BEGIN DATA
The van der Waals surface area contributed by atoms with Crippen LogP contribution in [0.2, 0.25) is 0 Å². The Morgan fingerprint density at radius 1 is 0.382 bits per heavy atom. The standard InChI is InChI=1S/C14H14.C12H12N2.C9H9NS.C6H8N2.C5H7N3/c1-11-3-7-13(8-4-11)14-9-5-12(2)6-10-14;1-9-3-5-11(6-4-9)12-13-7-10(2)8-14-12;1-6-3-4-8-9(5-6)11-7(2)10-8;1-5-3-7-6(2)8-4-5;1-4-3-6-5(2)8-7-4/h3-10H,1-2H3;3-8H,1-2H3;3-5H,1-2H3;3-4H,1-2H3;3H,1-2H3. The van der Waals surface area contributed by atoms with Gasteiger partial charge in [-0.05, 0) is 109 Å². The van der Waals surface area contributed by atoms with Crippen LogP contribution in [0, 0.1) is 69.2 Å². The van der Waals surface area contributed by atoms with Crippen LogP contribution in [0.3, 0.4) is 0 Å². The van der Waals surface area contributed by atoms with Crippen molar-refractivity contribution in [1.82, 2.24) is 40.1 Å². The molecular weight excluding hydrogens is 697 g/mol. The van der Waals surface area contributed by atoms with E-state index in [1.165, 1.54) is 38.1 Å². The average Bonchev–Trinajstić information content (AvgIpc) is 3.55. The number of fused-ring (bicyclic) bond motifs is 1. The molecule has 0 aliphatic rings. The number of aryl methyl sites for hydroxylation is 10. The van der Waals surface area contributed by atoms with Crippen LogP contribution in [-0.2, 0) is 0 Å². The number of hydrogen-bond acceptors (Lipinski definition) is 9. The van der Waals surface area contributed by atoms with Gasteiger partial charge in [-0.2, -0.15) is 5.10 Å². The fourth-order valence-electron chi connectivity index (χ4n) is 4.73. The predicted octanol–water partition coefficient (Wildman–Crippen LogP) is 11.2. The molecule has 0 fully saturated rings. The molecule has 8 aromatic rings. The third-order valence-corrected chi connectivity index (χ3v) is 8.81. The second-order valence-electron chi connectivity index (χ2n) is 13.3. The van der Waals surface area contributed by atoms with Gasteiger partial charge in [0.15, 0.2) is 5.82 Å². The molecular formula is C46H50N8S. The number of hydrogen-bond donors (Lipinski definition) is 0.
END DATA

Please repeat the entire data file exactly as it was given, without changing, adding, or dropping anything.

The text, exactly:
The van der Waals surface area contributed by atoms with Crippen LogP contribution in [0.2, 0.25) is 0 Å². The Morgan fingerprint density at radius 1 is 0.382 bits per heavy atom. The standard InChI is InChI=1S/C14H14.C12H12N2.C9H9NS.C6H8N2.C5H7N3/c1-11-3-7-13(8-4-11)14-9-5-12(2)6-10-14;1-9-3-5-11(6-4-9)12-13-7-10(2)8-14-12;1-6-3-4-8-9(5-6)11-7(2)10-8;1-5-3-7-6(2)8-4-5;1-4-3-6-5(2)8-7-4/h3-10H,1-2H3;3-8H,1-2H3;3-5H,1-2H3;3-4H,1-2H3;3H,1-2H3. The van der Waals surface area contributed by atoms with Gasteiger partial charge in [-0.05, 0) is 109 Å². The van der Waals surface area contributed by atoms with Crippen LogP contribution in [0, 0.1) is 69.2 Å². The van der Waals surface area contributed by atoms with Crippen LogP contribution in [0.3, 0.4) is 0 Å². The van der Waals surface area contributed by atoms with Crippen molar-refractivity contribution in [1.82, 2.24) is 40.1 Å². The molecular weight excluding hydrogens is 697 g/mol. The van der Waals surface area contributed by atoms with E-state index in [1.165, 1.54) is 38.1 Å². The average Bonchev–Trinajstić information content (AvgIpc) is 3.55. The number of fused-ring (bicyclic) bond motifs is 1. The molecule has 0 aliphatic rings. The number of aryl methyl sites for hydroxylation is 10. The van der Waals surface area contributed by atoms with Crippen LogP contribution in [-0.2, 0) is 0 Å². The number of hydrogen-bond acceptors (Lipinski definition) is 9. The van der Waals surface area contributed by atoms with Gasteiger partial charge in [-0.2, -0.15) is 5.10 Å². The fourth-order valence-electron chi connectivity index (χ4n) is 4.73. The predicted octanol–water partition coefficient (Wildman–Crippen LogP) is 11.2. The molecule has 0 fully saturated rings. The molecule has 8 aromatic rings. The third-order valence-corrected chi connectivity index (χ3v) is 8.81. The second-order valence-electron chi connectivity index (χ2n) is 13.3. The van der Waals surface area contributed by atoms with Gasteiger partial charge in [0.15, 0.2) is 5.82 Å². The molecular formula is C46H50N8S. The number of hydrogen-bond donors (Lipinski definition) is 0.